The attendance rule, which is contained in the constitution of the International Union, provides that a union member, in order to be eligible for election as a local union officer or grievance committee man, must have attended at least one-half of the regular meetings of his local union for 36 months previous to the election unless union activities or working hours prevented his attendance. It is unclear from Hantzis' complaint whether he objected to the attendance rule itself or to the way in which the rule was administered during the election. Hantzis himself qualified under the rule.
This facet of the District Court's decision is not challenged here.
"SEC. 402.(a) A member of a labor organization --"
"(1) who has exhausted the remedies available under the constitution and bylaws of such organization and of any parent body, or"
"(2) who has invoked such available remedies without obtaining a final decision within three calendar months after their invocation,"
"may file a complaint with the Secretary within one calendar month thereafter alleging the violation of any provision of section 401 (including violation of the constitution and bylaws of the labor organization pertaining to the election and removal of officers). The challenged election shall be presumed valid pending a final decision thereon (as hereinafter provided) and in the interim the affairs of the organization shall be conducted by the officers elected or in such other manner as its constitution and bylaws may provide."
"(b) The Secretary shall investigate such complaint and, if he finds probable cause to believe that a violation of this title has occurred and has not been remedied, he shall, within sixty days after the filing of such complaint, bring a civil action against the labor organization as an entity in the district court of the United States in which such labor organization maintains its principal office to set aside the invalid election, if any, and to direct the conduct of an election or hearing and vote upon the removal of officers under the supervision of the Secretary and in accordance with the provisions of this title and such rules and regulations as the Secretary may prescribe. The court shall have power to take such action as it deems proper to preserve the assets of the labor organization."
"(c) If, upon a preponderance of the evidence after a trial upon the merits, the court finds -- "
"(1) that an election has not been held within the time prescribed by section 401, or"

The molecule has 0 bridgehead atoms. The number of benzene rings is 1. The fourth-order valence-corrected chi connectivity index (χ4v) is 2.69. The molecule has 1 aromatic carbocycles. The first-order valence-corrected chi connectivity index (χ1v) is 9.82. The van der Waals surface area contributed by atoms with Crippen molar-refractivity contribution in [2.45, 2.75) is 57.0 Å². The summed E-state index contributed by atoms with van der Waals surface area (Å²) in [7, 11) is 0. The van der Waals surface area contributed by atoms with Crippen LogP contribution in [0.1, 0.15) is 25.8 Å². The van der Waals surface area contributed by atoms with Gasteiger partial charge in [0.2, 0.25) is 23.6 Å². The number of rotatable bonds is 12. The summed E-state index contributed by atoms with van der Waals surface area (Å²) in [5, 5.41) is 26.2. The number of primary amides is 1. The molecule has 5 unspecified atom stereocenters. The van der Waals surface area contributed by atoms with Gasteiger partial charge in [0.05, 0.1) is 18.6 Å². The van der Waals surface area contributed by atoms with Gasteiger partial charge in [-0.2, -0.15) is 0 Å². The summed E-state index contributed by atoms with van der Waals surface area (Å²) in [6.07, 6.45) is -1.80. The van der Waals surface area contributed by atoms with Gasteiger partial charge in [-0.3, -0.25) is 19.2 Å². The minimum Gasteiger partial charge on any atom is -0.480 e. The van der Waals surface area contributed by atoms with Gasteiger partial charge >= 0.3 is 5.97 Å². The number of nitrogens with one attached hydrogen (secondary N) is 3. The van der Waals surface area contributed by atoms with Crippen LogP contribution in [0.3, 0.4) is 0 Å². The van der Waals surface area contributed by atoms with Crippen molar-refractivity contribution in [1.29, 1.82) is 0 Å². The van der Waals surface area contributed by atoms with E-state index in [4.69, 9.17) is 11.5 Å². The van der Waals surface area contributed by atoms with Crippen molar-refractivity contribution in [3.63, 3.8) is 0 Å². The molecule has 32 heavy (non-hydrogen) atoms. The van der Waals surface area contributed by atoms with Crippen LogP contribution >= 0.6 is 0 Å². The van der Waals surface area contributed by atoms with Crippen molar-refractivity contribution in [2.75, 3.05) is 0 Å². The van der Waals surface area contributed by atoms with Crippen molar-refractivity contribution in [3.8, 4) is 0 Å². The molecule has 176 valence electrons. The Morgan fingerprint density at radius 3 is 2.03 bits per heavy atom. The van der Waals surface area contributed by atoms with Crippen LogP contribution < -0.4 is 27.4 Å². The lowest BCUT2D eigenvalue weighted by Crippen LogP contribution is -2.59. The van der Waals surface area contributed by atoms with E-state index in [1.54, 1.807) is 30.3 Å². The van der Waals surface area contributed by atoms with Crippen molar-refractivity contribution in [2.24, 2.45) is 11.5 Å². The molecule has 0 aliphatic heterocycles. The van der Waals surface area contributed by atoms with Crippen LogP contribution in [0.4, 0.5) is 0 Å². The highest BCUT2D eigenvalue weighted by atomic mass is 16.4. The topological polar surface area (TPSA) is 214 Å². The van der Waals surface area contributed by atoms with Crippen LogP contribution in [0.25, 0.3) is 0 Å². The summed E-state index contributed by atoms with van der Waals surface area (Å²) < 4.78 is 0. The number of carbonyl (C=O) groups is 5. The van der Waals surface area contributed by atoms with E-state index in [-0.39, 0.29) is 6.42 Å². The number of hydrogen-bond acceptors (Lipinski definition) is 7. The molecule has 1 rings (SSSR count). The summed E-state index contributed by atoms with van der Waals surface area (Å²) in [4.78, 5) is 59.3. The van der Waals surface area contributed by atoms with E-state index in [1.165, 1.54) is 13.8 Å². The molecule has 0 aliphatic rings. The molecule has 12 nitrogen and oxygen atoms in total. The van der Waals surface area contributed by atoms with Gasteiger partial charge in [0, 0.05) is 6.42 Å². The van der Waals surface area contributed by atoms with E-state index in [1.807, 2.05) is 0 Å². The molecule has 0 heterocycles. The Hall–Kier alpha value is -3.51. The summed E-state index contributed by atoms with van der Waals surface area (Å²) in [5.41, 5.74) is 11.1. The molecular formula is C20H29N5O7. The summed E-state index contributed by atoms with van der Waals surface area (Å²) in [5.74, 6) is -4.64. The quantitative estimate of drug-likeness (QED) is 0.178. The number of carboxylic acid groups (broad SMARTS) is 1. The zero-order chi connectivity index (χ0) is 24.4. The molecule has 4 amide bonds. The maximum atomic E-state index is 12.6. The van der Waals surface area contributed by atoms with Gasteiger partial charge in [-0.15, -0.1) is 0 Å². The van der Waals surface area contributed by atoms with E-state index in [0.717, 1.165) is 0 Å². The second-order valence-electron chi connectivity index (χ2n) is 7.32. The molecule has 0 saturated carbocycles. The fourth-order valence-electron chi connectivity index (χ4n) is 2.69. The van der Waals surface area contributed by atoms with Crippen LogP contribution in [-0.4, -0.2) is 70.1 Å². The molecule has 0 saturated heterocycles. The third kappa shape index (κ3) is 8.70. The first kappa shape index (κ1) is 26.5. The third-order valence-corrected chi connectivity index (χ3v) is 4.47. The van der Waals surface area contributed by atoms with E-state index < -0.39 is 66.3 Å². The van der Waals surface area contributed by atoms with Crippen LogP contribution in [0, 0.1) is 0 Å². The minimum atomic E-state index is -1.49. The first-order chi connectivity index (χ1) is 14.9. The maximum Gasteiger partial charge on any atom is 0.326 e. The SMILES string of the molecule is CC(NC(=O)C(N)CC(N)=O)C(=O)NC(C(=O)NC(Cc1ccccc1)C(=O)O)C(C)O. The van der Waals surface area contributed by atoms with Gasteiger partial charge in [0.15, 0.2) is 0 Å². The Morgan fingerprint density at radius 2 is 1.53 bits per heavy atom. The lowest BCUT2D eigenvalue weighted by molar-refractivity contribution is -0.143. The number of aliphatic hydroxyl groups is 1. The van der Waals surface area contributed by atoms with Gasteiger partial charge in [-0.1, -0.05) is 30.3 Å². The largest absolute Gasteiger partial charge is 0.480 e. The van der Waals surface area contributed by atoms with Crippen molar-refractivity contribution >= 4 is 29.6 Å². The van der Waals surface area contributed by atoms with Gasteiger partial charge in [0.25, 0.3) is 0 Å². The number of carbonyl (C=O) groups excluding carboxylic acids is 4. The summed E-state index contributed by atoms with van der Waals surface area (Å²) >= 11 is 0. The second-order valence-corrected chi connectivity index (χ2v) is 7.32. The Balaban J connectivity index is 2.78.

"(2) that the violation of section 401 may have affected the outcome of an election,"
"the court shall declare the election, if any, to be void and direct the conduct of a new election under supervision of the Secretary and, so far as lawful and practicable, in conformity with the constitution and bylaws of the labor organization. The Secretary shall promptly certify to the court the names of the persons elected, and the court shall thereupon enter a decree declaring such persons to be the officers of the labor organization. If the proceeding is for the removal of officers pursuant to subsection (h) of section 401, the Secretary shall certify the results of the vote and the court shall enter a decree declaring whether such persons have been removed as officers of the labor organization."
"(d) An order directing an election, dismissing a complaint, or designating elected officers of a labor organization shall be appealable in the same manner as the final judgment in a civil action, but an order directing an election shall not be stayed pending appeal."
For much the same reasons, members should not be held to procedural niceties while seeking redress within their union, and exhaustion is not required when internal union remedies are unnecessarily complex or otherwise operate to confuse or inhibit union protestors.
MR. JUSTICE BRENNAN, dissenting.
I dissent. The Court acknowledges that 29 U.S.C. § 482(b), in permitting the Secretary to bring a civil action against the union if his investigation discloses "a violation" of § 481, might well mean "any violation whatever revealed by the investigation." Ante at 403 U. S. 338. Nonetheless, it concludes that "a violation" is limited to "any of the violations raised by the union member during his internal union election protest," ibid., because the broader interpretation would disregard the congressional